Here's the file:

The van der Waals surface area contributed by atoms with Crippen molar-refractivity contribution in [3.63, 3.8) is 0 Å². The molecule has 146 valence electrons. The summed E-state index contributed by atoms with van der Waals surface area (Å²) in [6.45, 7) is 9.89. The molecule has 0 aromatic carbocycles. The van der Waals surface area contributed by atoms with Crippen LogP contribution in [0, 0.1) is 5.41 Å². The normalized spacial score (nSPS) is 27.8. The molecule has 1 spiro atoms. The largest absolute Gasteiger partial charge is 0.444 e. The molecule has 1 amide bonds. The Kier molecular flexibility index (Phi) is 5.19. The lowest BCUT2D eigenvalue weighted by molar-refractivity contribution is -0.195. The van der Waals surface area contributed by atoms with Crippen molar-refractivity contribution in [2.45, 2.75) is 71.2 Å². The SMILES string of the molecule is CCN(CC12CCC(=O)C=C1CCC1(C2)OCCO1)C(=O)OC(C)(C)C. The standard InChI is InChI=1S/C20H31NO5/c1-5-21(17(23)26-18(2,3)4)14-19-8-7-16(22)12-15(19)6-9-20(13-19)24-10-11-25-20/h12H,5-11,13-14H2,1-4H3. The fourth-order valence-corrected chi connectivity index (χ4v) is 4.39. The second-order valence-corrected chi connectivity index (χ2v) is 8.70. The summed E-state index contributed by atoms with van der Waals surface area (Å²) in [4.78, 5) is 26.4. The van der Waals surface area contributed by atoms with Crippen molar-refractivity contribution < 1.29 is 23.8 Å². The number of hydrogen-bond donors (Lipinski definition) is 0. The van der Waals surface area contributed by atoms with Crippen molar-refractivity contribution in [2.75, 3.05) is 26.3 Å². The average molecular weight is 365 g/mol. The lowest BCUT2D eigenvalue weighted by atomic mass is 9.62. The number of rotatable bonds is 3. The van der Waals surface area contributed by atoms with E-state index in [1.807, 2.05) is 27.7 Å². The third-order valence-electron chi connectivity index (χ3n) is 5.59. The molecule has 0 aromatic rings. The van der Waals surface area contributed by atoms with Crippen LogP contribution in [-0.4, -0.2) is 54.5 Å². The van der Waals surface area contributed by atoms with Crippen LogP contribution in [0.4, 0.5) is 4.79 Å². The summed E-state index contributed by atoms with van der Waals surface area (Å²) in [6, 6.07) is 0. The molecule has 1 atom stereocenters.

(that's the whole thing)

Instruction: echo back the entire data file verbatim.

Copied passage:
The van der Waals surface area contributed by atoms with Crippen molar-refractivity contribution in [3.63, 3.8) is 0 Å². The molecule has 146 valence electrons. The summed E-state index contributed by atoms with van der Waals surface area (Å²) in [6.45, 7) is 9.89. The molecule has 0 aromatic carbocycles. The van der Waals surface area contributed by atoms with Crippen LogP contribution in [0, 0.1) is 5.41 Å². The normalized spacial score (nSPS) is 27.8. The molecule has 1 spiro atoms. The largest absolute Gasteiger partial charge is 0.444 e. The molecule has 1 amide bonds. The Kier molecular flexibility index (Phi) is 5.19. The lowest BCUT2D eigenvalue weighted by molar-refractivity contribution is -0.195. The van der Waals surface area contributed by atoms with Crippen molar-refractivity contribution in [2.45, 2.75) is 71.2 Å². The SMILES string of the molecule is CCN(CC12CCC(=O)C=C1CCC1(C2)OCCO1)C(=O)OC(C)(C)C. The standard InChI is InChI=1S/C20H31NO5/c1-5-21(17(23)26-18(2,3)4)14-19-8-7-16(22)12-15(19)6-9-20(13-19)24-10-11-25-20/h12H,5-11,13-14H2,1-4H3. The fourth-order valence-corrected chi connectivity index (χ4v) is 4.39. The second-order valence-corrected chi connectivity index (χ2v) is 8.70. The summed E-state index contributed by atoms with van der Waals surface area (Å²) in [4.78, 5) is 26.4. The van der Waals surface area contributed by atoms with Crippen molar-refractivity contribution < 1.29 is 23.8 Å². The number of hydrogen-bond donors (Lipinski definition) is 0. The van der Waals surface area contributed by atoms with Crippen molar-refractivity contribution in [2.75, 3.05) is 26.3 Å². The average molecular weight is 365 g/mol. The lowest BCUT2D eigenvalue weighted by atomic mass is 9.62. The number of rotatable bonds is 3. The van der Waals surface area contributed by atoms with E-state index in [1.807, 2.05) is 27.7 Å². The third-order valence-electron chi connectivity index (χ3n) is 5.59. The molecule has 0 aromatic rings. The van der Waals surface area contributed by atoms with Crippen LogP contribution in [-0.4, -0.2) is 54.5 Å². The van der Waals surface area contributed by atoms with Crippen LogP contribution in [0.4, 0.5) is 4.79 Å². The summed E-state index contributed by atoms with van der Waals surface area (Å²) in [6, 6.07) is 0. The molecule has 1 atom stereocenters.